Most contemporary menus have ditched hyper-specialization in favor of a broader, more democratic approach to serving food. These days, it's nearly impossible not to stumble into a place that attempts to appease even the most incongruent of groups, be they infiltrated by adventurous epicures, fussy foodies, or every mouth in between.
But even the most unfocused menus lack the diversity of foodstuffs on display — literally and figuratively — at Lobster and Pho, which opened its doors this past summer at Rockside Corners Shopping Center in Independence. Why go to a restaurant that specializes only in Vietnamese pho, or Maine lobster rolls, or Cajun seafood boils, or Japanese tonkatsu when you can order all four (and more!) in a single sitting?
Well, the answer, of course, is because diversification is a double-edged sword; the KISS principle applies as well to restaurant menus as it does to modern architecture. That said, while I firmly believe that you will get better versions of both pho and seafood in a bag elsewhere, this quirky Asian eatery is not without its appeal and utility, especially given the address.
"There isn't much pho or seafood boil options in Independence," says Priscilla Chau. "Most are closer to downtown."
Chau operates the restaurant with her father Kenny Chau, who also owns the popular Hunan by the Falls in Chagrin Falls and Hibachi to Go in Shaker Heights. The sheer volume of eaters in the area combined with the scarcity of independent ethnic eateries led the team to expand their portfolio southward. And while the curious mashup of cuisines might seem random, there is solid logic behind it, Priscilla promises.
"Because we know that Independence is such a busy area, a lot of people won't come to eat seafood because they want something fast," she reports. "The pho is more popular during lunchtime because it's fast. On nights and weekends, the seafood boils are more popular. The tonkatsu was added as another option for people who are here with friends but not necessarily wanting to eat seafood or pho."
Seafood, namely lobster, is the main draw. The first thing guests notice after crossing the divide is a double-decker tank filled with living, breathing sea life. Those soon-to-be-crimson crustaceans meet their fate in a number of delicious ways. Whole tails are panko-breaded and fried as an appetizer; whole lobsters star in their own boiling seafood bags (or join friends in combo bags) and, for people who eschew exoskeleton vivisection, there are sweet, meat-filled lobster rolls. Take it from a lobster lover, the rolls ($17) served here are proper, right down to the toasted split-top bun. Beneath a layer of whole claws is a base of chopped meat augmented by little more than a slick of melted butter and whisper of mayo.
One of the risks associated with ordering whole live lobster out is sticker shock. MP (market price) is meaningless when a staffer reaches for a leviathan and blows the nest egg. Here, a chalkboard lists prices for "small" and "large," described to us as around a pound and a quarter and a pound and three quarters. Our server even offered to present the guys (or gals) to the table before heading to the kitchen. We declined.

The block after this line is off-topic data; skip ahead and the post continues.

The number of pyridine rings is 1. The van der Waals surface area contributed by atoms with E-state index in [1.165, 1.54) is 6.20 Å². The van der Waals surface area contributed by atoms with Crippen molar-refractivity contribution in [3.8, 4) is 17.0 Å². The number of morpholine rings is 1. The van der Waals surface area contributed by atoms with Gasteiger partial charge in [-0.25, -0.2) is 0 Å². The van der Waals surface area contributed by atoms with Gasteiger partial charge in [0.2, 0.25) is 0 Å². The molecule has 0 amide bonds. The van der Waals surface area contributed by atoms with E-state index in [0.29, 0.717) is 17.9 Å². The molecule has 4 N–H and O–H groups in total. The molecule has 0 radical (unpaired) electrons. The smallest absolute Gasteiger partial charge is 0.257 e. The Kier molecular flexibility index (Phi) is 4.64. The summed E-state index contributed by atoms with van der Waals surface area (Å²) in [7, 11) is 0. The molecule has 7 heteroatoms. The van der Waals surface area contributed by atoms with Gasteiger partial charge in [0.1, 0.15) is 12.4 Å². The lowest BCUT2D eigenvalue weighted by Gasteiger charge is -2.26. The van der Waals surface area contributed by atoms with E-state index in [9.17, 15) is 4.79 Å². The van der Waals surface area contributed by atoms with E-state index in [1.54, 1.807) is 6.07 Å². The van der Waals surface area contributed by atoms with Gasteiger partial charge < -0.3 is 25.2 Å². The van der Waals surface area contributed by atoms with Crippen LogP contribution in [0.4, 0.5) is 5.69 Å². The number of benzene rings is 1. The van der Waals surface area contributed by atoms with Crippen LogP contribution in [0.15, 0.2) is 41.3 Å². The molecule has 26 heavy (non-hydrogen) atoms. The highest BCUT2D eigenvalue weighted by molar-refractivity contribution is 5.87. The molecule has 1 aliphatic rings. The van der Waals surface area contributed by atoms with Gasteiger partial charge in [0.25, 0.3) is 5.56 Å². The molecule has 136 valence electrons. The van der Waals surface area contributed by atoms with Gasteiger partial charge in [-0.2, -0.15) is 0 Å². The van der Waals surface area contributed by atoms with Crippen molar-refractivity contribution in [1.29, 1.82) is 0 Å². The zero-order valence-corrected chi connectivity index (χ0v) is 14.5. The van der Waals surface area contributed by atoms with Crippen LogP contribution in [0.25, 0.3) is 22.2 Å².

The electric Cajun-Vietnamese spice blend in the boil ($27 for small, $35 for large) elevates the lobster to heights unattainable by a simple steam and butter dunk. All the dirty work is done for you in the kitchen, with the tail split and flayed, claws and knuckles cracked. As is typical, boils include sliced andouille sausage, steamed new potatoes and corn on the cob. Not once has the corn in a seafood boil not been sodden and mushy, and this bag didn't mar that streak.
Live lobster turned out to be a safer bet than head-on shrimp ($15 per pound), a boil marred by more than a few unappealingly soft specimens. Other boils star crawfish, snow crab, King crab, clams and combinations thereof. Compared to meals at similarly styled outfits, I found the spice levels dialed way back, with "medium" barely breaking a sweat.
Pho fans will find more compelling bowls elsewhere, but the rare beef ($10) version with all the trimmings still brings comfort on a chilly day. For a bet-hedger, the tonkatsu ($10) is a solid entry, with expertly panko-breaded and fried cutlets of pork, chicken and fish, each paired with steamed rice, a sweet, mild curry sauce, and dressed greens.
A wall of windows is all that separates diners from a busy parking lot, where an infinite stream of people head to one of a dozen or so restaurants. On this side of the glass, diners enjoy swift service but a generic strip-mall tableau comprised of faux rock walls, faux tin ceilings, and far too many televisions for the size of the room. On the other hand, there's a full bar and a happy hour that runs till close.